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DESE issues new guidance on contact tracing as part of COVID-19 response in public schools

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State Dept. of Elementary and Secondary Education (DESE) reports on safety, success of in-person learning

The Mass. Dept. of Elementary and Secondary Education (DESE) issued the following guidance information to all public schools this week:

Thank you for your ongoing efforts to keep schools open and safe for our students. You have been diligent about implementing key COVID-19 mitigation strategies, such as vaccinations, mask wearing, and testing, and we commend you for your hard work.

We have now had the opportunity to review available data about our testing program. We are writing to share timely information from those data and as a result offer an updated set of COVID testing options, including a weekly at-home test for participating staff and students, to optimize in-school learning.
Review of Statewide Testing Program Data in Schools
With over 2,000 schools in the state participating in some form of our current testing program this school year (i.e., symptomatic testing, routine pooled testing, and Test and Stay), we have robust data on the prevalence of COVID-19 in schools. Those data are overwhelmingly strong: Schools are safe environments for teaching and learning.
For example, the individual positivity rate in K-12 schools in the state’s pooled testing data reveal case rates significantly lower than the statewide positivity rate. Last week, despite elevated K-12 positivity, the estimated individual positivity rate was still only less than 1/5 of the statewide positivity rate (126.7%).

 On top of these much lower-than-average positivity rates, schools are one of the few types of settings in the state where individuals are tested on a regular basis.
Data from our Test and Stay program are equally strong about school safety. Students and staff individually identified as asymptomatic close contacts and repeatedly tested in school K-12 positivity source: CIC K-12 data from processing laboratories, published on a weekly basis on Thursdays through the Test and Stay program test negative over 90% of the time.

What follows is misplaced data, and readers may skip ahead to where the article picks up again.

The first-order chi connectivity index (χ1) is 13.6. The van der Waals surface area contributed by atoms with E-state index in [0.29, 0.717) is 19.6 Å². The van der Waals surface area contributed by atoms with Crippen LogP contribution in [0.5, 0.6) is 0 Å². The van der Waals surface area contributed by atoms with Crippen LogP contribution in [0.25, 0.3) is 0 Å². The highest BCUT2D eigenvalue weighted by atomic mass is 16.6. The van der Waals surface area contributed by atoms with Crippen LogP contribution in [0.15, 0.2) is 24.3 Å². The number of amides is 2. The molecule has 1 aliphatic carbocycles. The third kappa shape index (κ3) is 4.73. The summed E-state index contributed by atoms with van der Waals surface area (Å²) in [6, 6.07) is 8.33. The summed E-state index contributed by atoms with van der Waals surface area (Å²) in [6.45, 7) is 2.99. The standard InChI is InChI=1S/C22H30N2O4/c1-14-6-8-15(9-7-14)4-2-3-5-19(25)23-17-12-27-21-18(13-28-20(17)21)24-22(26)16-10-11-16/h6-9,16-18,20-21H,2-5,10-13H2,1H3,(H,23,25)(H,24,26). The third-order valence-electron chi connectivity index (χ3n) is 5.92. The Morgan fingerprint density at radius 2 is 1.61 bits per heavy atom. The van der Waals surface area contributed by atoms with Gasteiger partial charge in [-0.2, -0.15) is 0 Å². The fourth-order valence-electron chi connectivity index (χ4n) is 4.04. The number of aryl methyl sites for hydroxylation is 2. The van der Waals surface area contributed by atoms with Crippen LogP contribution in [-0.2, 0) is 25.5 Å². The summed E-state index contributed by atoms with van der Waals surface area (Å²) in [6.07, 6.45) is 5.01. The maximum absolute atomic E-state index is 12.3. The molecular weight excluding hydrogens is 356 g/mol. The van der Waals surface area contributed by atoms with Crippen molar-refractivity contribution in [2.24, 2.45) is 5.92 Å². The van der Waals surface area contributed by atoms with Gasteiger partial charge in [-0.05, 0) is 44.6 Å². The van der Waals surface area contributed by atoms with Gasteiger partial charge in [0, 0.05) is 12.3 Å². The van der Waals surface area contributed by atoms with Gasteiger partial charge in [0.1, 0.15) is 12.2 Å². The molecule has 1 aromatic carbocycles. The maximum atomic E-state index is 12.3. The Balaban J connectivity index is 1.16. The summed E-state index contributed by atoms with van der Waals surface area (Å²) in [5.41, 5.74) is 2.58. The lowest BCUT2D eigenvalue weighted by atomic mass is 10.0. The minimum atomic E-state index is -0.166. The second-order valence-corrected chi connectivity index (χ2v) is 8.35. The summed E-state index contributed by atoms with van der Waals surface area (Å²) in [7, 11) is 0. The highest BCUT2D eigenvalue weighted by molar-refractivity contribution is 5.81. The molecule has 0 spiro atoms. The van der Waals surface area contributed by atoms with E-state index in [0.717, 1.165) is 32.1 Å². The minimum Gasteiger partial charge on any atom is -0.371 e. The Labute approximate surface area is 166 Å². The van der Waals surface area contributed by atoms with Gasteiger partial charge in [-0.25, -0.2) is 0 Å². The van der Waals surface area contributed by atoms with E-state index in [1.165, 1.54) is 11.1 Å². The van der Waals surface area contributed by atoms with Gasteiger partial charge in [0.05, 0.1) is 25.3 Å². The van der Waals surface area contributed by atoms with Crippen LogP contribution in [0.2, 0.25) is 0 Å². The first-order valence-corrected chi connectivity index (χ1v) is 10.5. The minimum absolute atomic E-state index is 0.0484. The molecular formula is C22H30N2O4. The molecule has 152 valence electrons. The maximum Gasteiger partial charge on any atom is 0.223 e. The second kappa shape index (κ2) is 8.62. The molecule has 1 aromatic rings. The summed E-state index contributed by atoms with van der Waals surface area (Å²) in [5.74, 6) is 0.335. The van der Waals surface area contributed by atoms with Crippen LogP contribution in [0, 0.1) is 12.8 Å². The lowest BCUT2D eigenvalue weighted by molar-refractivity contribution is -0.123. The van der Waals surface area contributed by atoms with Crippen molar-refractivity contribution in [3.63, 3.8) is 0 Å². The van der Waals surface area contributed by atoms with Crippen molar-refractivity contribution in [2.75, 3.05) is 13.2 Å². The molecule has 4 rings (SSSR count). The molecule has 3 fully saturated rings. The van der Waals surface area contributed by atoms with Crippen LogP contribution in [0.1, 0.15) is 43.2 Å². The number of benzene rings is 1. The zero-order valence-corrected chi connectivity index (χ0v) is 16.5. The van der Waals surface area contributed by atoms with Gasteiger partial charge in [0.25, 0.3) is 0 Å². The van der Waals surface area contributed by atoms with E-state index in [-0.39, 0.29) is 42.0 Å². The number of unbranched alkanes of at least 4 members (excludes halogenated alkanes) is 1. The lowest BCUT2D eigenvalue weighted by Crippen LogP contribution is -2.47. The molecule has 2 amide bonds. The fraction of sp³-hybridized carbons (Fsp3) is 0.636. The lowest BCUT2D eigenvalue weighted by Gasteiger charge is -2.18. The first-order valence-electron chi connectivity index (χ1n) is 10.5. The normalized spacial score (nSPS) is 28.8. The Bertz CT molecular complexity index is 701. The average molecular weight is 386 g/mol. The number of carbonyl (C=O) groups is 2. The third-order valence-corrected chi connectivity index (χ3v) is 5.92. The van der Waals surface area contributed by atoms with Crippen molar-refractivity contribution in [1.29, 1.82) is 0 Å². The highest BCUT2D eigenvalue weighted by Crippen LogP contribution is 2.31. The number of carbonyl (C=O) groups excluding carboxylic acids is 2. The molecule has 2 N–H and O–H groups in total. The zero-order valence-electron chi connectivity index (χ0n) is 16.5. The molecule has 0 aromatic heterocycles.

As of January 9, 503,312 Test and Stay tests had been conducted; 496,440 of them were negative (98.6%).
It’s also helpful to look at nationwide data related to Test and Stay to examine the extent to which secondary transmission (i.e., transmission to close contacts) is occurring in schools. The evidence from California and Illinois cited by the CDC in their Test to Stay guidance noted secondary transmission rates of only 0.7-1.5%.  A pre-publication study of the first 13 weeks of the Test and Stay program across all participating Massachusetts schools found that the secondary transmission rate was 2.9% and that tertiary transmission was very low.
As demonstrated above, test positivity rates in Test and Stay indicate that
individuals identified as close contacts in school are very unlikely to contract or spread COVID-19. These data show that transmission from close contacts is a rare occurrence in schools and that, therefore, extensive contact tracing and associated Test and Stay procedures are not adding significant value as a mitigation strategy despite the demand they place on the time of school health staff and school staff at large.

   As a result, we are recommending that school health personnel increase their focus on identifying symptomatic individuals, rather than monitoring in-school close contacts who are unlikely to contract or spread the virus. The new set of testing options described below, which includes a weekly at-home test for participating staff and students, will uniquely support this shift in focus.
Other New England states, such as Connecticut and Vermont, have recently transitioned from individualized contact tracing to the use of at-home tests and focusing school health efforts on symptomatic testing.
New COVID Testing Options to Optimize In-Person Learning
To enable districts and schools to make the shift towards greater focus of school health personnel on identifying symptomatic individuals and other aspects of COVID-19 management, the Department of Elementary and Secondary Education (DESE), the Executive Office of Health and Human Services (EOHHS), and the Department of Public Health (DPH) will now provide a new option within the statewide testing program to optimize in-person learning.

 Specifically, districts and schools participating in symptomatic and/or pooled testing may choose to continue those testing strategies and discontinue contact tracing and Test and Stay.  As an additional resource, districts and schools that elect to make this change will be provided with rapid antigen at-home tests for all participating staff and students that can be used on a weekly basis.

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